When I was at school in the 1970s, some of the richer kids would come back from their summer holidays with jaw-dropping tales about the wondrous places they had visited. Chief among them, as I remember, was Schiphol airport. ‘It was amazing,’ they would say. ‘There were shops and restaurants and stuff,’ and you could buy a Walkman for some insanely low price.
A few others vainly tried to trump the Schiphol crowd by fancifully claiming to have been to Frankfurt airport and seen an actual sex shop there — an assertion widely disbelieved, certainly by me, until I used the airport 15 years later and discovered it was perfectly true. (At the time the shop was called Dr Müller’s — Germans being the kind of people who like to buy sex toys from someone with suitable qualifications.)
Later on, the mantle for ‘amazing airports I have visited’ passed from Schiphol to Dubai and then Singapore. But, bit by bit, all major airports became like shopping centres. And more shopping centres sprang up, which became a bit like airports. The novelty of looking at £200 belts before catching a plane diminished. Instead people started saying things like ‘London City Airport is brilliant. You can just turn up 30 minutes before take-off, and you don’t have to traverse Bluewater before boarding the plane.’ I suspect an unspoken part of Ryanair’s appeal is the childish joy of using those tiny French rural airports where all you can buy is a coffee and a bag of Haribo but you don’t have to spend three hours in a Ballardian dystopia before a one-hour flight. Yet without the experience of large airports, we would think these small airports were rubbish.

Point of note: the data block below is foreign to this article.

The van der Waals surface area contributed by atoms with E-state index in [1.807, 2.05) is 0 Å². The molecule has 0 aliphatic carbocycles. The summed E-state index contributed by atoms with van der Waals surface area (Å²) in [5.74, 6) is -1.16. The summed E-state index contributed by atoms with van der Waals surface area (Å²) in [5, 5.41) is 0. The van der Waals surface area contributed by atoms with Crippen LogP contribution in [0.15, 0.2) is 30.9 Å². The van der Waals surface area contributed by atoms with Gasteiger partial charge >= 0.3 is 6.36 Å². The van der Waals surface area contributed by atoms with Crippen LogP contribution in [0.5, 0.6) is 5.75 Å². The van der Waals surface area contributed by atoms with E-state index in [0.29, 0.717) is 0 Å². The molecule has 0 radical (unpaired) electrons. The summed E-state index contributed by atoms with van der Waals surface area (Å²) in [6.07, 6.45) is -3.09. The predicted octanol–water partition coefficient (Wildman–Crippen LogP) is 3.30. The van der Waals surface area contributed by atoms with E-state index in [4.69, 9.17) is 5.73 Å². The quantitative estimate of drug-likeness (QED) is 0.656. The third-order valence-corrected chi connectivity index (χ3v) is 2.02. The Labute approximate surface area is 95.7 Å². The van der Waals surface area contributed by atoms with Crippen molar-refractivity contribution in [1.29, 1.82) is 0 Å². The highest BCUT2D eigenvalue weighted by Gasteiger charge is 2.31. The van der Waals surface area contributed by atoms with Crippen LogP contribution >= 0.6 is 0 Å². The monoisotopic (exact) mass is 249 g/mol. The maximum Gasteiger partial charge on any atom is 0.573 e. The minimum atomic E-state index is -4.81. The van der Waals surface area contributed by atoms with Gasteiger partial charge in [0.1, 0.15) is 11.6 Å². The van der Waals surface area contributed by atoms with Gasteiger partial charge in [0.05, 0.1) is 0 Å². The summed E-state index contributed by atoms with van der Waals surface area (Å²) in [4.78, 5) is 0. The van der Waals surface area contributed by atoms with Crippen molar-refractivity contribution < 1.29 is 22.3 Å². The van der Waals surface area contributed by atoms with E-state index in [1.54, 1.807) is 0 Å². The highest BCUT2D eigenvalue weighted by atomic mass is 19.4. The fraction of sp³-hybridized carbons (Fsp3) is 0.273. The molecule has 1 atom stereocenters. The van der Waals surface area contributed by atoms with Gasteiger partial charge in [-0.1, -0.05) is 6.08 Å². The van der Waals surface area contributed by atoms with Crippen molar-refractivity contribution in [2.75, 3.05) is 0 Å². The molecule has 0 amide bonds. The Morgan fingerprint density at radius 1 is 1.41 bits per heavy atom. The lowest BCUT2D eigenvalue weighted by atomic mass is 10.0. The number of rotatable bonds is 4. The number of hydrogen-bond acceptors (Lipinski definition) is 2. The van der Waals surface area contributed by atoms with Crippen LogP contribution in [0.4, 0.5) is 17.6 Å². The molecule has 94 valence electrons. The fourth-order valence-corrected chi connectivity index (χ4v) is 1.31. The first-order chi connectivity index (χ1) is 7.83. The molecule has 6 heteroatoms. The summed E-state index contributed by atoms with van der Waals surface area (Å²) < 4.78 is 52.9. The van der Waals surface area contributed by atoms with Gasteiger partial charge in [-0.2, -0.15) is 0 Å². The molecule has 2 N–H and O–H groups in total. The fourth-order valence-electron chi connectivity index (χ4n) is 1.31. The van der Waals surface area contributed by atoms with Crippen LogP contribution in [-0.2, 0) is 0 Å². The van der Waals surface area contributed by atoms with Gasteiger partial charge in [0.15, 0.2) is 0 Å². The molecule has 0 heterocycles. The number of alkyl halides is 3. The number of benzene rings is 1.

The interesting thing here is that we don’t have actual preferences.